Sentences Containing 'intrepid'
The intrepid treasure seeker walked round it, and, selecting the spot from whence it appeared most susceptible to attack, placed his lever in one of the crevices, and strained every nerve to move the mass..
Most certainly, but for the prompt assistance of your intrepid servant, this dear child and myself must both have perished.''
She took it, and looked attentively on the count; there was an expression on the face of her intrepid protector which commanded her veneration.
The unfortunate youth was intrepid in the attack, and rude in the defense.
It was the business of a knight-errant to right wrongs, redress injuries, and succour the distressed, and this, as a matter of course, he makes his business when he takes up the part; a knight-errant was bound to be intrepid, and so he feels bound to cast fear aside.
No sooner had those who were with Don Quixote seen them than they turned about and withdrew to some distance from the road, for they knew that if they stayed some harm might come to them; but Don Quixote with intrepid heart stood his ground, and Sancho Panza shielded himself with Rocinante's hind-quarters.
Glimpses do ye seem to see of that mortally intolerable truth; that all deep, earnest thinking is but the intrepid effort of the soul to keep the open independence of her sea; while the wildest winds of heaven and earth conspire to cast her on the treacherous, slavish shore?
And brave as he might be, it was that sort of bravery chiefly, visible in some intrepid men, which, while generally abiding firm in the conflict with seas, or winds, or whales, or any of the ordinary irrational horrors of the world, yet cannot withstand those more terrific, because more spiritual terrors, which sometimes menace you from the concentrating brow of an enraged and mighty man.
Forced into familiarity, then, with such prodigies as these; and knowing that after repeated, intrepid assaults, the White Whale had escaped alive; it cannot be much matter of surprise that some whalemen should go still further in their superstitions; declaring Moby Dick not only ubiquitous, but immortal (for immortality is but ubiquity in time); that though groves of spears should be planted in his flanks, he would still swim away unharmed; or if indeed he should ever be made to spout thick blood, such a sight would be but a ghastly deception; for again in unensanguined billows hundreds of leagues away, his unsullied jet would once more be seen.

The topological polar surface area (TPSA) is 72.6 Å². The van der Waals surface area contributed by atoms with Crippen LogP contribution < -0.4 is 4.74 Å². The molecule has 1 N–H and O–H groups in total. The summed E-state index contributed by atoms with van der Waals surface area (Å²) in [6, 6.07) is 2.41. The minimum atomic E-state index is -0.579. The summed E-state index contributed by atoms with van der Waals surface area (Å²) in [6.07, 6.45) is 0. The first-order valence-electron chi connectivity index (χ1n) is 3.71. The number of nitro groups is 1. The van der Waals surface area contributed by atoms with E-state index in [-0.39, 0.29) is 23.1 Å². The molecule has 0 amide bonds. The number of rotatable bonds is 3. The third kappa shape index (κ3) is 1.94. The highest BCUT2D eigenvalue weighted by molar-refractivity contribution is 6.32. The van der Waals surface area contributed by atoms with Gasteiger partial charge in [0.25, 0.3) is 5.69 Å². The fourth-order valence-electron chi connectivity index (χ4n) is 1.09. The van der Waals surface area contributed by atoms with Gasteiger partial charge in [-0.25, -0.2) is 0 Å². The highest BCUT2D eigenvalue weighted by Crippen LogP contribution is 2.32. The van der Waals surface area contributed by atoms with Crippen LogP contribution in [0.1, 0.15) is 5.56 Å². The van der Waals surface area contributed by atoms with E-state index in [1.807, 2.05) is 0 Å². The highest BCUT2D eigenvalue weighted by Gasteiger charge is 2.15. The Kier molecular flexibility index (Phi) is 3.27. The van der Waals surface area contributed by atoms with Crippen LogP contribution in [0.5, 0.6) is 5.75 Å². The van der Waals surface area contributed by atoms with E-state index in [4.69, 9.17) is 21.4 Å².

But however prolonged and exhausting the chase, the harpooneer is expected to pull his oar meanwhile to the uttermost; indeed, he is expected to set an example of superhuman activity to the rest, not only by incredible rowing, but by repeated loud and intrepid exclamations; and what it is to keep shouting at the top of one's compass, while all the other muscles are strained and half started--what that is none know but those who have tried it.
More Vocab Words::: alliteration - repetition of beginning sound in poetry
::: repast - meal; feast; banquet
::: aberrant - abnormal or deviant
::: perforate - pierce; put a hole through
::: beleaguer - besiege or attack (with an army); harass; beset
::: insouciant - without concern or care; unconcerned; indifferent
::: pigment - coloring matter (usually powder to be mixed with water or oil)
::: prance - move about in a spirited manner (proudly and confidently)
::: sectarian - of a sect; narrow-minded; parochial; N: member of a sect; narrow-minded person
::: beseech - beg; plead with